Probation (Employment Probationary Period)

Definition

The term probation refers to the time during which a new employee works before becoming a permanent employee.  A probationary period can last anywhere from thirty days to as long as twelve months.

Explanation

Also known as an employment probationary period, probation in the workplace is a span of time during which a newly hired employee can be terminated without just cause.  Once past the probationary period, the employee is considered permanent and can only be terminated for cause.

While on probation, the new employee may be closely monitored by their immediate supervisor to assess their skills as well as their fit in the company's culture.  The rules of probation are normally documented in an employee handbook.  While this policy is typically applied to newly hired employees, it may also apply to promotions, lateral transfers, and poor performers.

For both the protection of the individual placed on probation, as well as their supervisor, the following processes are followed during this time:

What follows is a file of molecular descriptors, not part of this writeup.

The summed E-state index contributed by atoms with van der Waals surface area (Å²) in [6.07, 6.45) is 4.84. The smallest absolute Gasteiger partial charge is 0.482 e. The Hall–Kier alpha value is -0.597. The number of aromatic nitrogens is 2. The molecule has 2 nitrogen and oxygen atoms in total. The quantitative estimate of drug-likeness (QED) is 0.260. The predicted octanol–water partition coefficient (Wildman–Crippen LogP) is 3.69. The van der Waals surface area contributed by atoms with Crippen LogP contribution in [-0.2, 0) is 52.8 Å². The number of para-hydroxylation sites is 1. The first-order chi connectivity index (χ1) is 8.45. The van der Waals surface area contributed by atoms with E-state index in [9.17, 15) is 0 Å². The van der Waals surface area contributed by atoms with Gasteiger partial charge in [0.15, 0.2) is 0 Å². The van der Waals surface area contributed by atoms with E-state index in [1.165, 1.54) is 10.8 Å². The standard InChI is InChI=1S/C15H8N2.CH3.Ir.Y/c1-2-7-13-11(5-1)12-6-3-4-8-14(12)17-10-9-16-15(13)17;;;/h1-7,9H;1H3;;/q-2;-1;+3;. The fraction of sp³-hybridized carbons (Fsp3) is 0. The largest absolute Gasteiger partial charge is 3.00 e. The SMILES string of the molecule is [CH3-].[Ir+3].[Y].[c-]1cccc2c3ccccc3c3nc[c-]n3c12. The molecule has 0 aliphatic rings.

• The employee is informed they're about to go through a probationary period, the reason(s) for the probation, and its duration.
  • The employee will meet with their supervisor at a pre-established frequency to discuss their progress and share performance feedback.
  • If needed, the employee may be asked to attend a training program to address any deficiencies identified by their supervisor.
  • The supervisor will document their observations during this period, the performance feedback provided to the employee, as well as any insights gained from the employee during their meetings.

Related Terms

employment contract, implied employment contract, Loudermill Rights, part-time job, phased retirement, seasonal employment, self-employed, wrongful demotion